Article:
Students vent over unpaid fees

Bank Windhoek says it expects the on-boarding of students to take place over a period of four months, countrywide.

16 August 2019 | Education

Justicia Shipena

Student leaders say there is a delay in the Namibia Student Financial Assistance Fund (NSFAF) paying out tuition and non-tuition fees to students, who rely heavily on these monies, due to being from poverty-stricken backgrounds.

A meeting was held to find solutions this week.

The student leaders subsequently hosted a media conference and aired their concerns regarding the delay in NSFAF payments for continuing students, as well as the issuing of Bank Windhoek cards to students at various tertiary institutions.

Bank Windhoek was awarded the tender to issue student cards to NSFAF aid recipients last December, after Nam-mic Financial Services’ contract was terminated.

Namibia University of Science and Technology (Nust) SRC president Juno Angula said they have observed the slow pace at which NSFAF cards are being issued and that Bank Windhoek is only operating in the Khomas Region at Nust and the University of Namibia (Unam).

Angula said this led to the establishment of an ad hoc committee with the sole purpose of spearheading and resolving the continuous student challenges.

He said they have given NSFAF and Bank Windhoek until today to issue cards to all senior students and to commence with paying out the pending fees.

“We do not want to beg NSFAF, but the issues must be sorted out as soon as possible, as we do not want the next SRC leaders to fight for the same issues,” he said.

He added that according to NSFAF the cards will be loaded with non-tuition fees, but that has not been the case.

“Some of the students are being chased away from Bank Windhoek branches and told to go and get their cards at their institutions. Students from Triumphant have to come all the way from their school just to come here. It is not right. They even told us that the cards will be loaded with funds, but that is not true,” he said.

Institute of Technology SRC president, Gertrude Onesmus stressed that students are tired of waiting on NSFAF.

She said parents are worried about whether they will now be forced to pay their children’s tertiary fees.

Bank Windhoek executive officer for marketing and corporate communication services, Jacquiline Pack, said as communicated via media conferences, as well as through NSFAF and the student leadership, they envisage the on-boarding of students to take place over a period of four months, countrywide.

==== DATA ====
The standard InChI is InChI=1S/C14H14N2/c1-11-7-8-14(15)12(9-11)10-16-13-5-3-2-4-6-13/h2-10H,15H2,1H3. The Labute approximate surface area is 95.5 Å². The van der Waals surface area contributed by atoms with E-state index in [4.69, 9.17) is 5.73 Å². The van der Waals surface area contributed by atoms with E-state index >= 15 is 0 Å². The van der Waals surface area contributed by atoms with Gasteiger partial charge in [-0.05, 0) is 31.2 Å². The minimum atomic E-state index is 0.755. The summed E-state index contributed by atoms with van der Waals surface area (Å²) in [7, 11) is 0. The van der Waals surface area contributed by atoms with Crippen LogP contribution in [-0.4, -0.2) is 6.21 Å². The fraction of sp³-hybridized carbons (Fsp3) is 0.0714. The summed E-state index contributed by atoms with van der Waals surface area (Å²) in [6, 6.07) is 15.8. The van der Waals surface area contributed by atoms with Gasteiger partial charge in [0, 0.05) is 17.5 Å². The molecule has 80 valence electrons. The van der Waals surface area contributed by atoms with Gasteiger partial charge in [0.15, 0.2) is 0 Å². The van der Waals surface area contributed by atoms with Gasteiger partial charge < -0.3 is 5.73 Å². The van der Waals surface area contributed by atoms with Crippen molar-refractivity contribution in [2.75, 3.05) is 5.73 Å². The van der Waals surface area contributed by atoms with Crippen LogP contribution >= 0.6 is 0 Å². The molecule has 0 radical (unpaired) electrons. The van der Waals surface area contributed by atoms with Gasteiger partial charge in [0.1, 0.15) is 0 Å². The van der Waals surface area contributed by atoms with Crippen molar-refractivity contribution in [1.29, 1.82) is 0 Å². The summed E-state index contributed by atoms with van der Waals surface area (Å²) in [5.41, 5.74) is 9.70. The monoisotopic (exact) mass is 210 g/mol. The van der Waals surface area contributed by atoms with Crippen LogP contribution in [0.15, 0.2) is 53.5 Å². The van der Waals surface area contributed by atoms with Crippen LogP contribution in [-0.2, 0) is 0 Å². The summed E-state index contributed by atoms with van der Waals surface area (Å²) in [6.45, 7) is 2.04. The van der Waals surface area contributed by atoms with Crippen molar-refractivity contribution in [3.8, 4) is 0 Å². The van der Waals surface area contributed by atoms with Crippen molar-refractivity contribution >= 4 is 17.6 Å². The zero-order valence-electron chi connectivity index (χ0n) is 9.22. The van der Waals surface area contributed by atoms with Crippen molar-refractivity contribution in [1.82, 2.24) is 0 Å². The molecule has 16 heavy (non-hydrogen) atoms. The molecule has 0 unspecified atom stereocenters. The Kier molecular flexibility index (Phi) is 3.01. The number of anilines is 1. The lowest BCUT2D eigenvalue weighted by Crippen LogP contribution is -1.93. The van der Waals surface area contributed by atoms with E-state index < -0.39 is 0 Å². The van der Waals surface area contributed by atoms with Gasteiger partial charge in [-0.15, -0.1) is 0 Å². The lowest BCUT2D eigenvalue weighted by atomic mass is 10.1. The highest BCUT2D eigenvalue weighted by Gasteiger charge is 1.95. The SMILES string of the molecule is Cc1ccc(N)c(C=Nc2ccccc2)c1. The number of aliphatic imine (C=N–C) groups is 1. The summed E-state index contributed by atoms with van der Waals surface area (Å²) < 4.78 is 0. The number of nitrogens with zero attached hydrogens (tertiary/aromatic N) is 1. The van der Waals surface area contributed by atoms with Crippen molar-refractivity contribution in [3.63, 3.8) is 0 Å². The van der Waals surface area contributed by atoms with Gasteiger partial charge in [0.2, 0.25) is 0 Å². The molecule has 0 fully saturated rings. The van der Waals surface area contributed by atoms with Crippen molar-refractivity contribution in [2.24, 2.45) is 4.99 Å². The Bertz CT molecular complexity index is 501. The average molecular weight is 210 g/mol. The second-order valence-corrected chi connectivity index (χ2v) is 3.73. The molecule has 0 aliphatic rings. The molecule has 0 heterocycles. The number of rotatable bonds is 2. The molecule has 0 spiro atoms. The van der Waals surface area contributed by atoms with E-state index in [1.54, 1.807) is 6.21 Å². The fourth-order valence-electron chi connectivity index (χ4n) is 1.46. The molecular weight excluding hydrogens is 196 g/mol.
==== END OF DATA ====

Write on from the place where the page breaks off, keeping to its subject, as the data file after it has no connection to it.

“In order to meet the specific needs and requirements of the student community Bank Windhoek developed a very specific offering, whilst adapting our client on-boarding processes and developing an instant card activation solution to speed up the on-boarding process and turnaround time,” she said.

Pack added that the current on-boarding time of less than 20 minutes per student on average is a significant achievement and as of Tuesday more than 1 300 students have successfully received their cards, while also being registered to utilise Bank Windhoek’s digital channel services such as cellphone banking and mobile app offerings.

“Bank Windhoek is currently considering expanding the number of on-boarding desks at campuses to on-board at least 250 students per working day,” she said.

Pack further said students are still able to go to any of the Bank Windhoek branches in Windhoek during this period, as well as after 30 August.

Namibia National Students Organisation (Nanso) vice-president Benhard Kavau said it’s unacceptable that since January until now NSFAF has not done any single payment of tuition and non-tuition fees.

Kavau said it is worrisome that there still pending tuition of last year and 2017.

“The concerns are serious as students are finding means of surviving. In a post on social media a student is looking for free accommodation in Dorado and she is willing to do all the household (chores) before and after classes and during weekends, without payment. This female student is trying to survive, while also funded by NSFAF,” he said.

Kavau said by 30 August the new intake of students should sign their contracts and stressed that they don’t want to fight about the same issues again next year.

He added that if Bank Windhoek does not have capacity it should stop, claiming the bank currently issues cards to 100 students per day.

“Unam has more than 16 000 students. How long will they take to finish before the students get their funding?” he asked.

NSFAF senior manager of marketing and communications, Percy Tjahere, said they settled last year’s tuition fees.

Tjahere added it takes a bit longer for students to obtain their cards, as they fail to complete the survey while waiting in line.

He added they started off in Windhoek, as the vast majority of students are located in the capital, while the experiences of the Windhoek exercise will then be extended and applied to the other towns thereafter.

“We plan to utilise events such as trade fairs outside of Windhoek for student on-boarding purposes, whilst also considering a presence at some of the campuses to further expedite the process,” he said.

He added that NSFAF is doing its best to help students obtain their cards and stressed that his team is hard at work to ensure that the 2019 tuition fees are paid.

Pic1-Students are worried about the payment of their fees by NSFAF.

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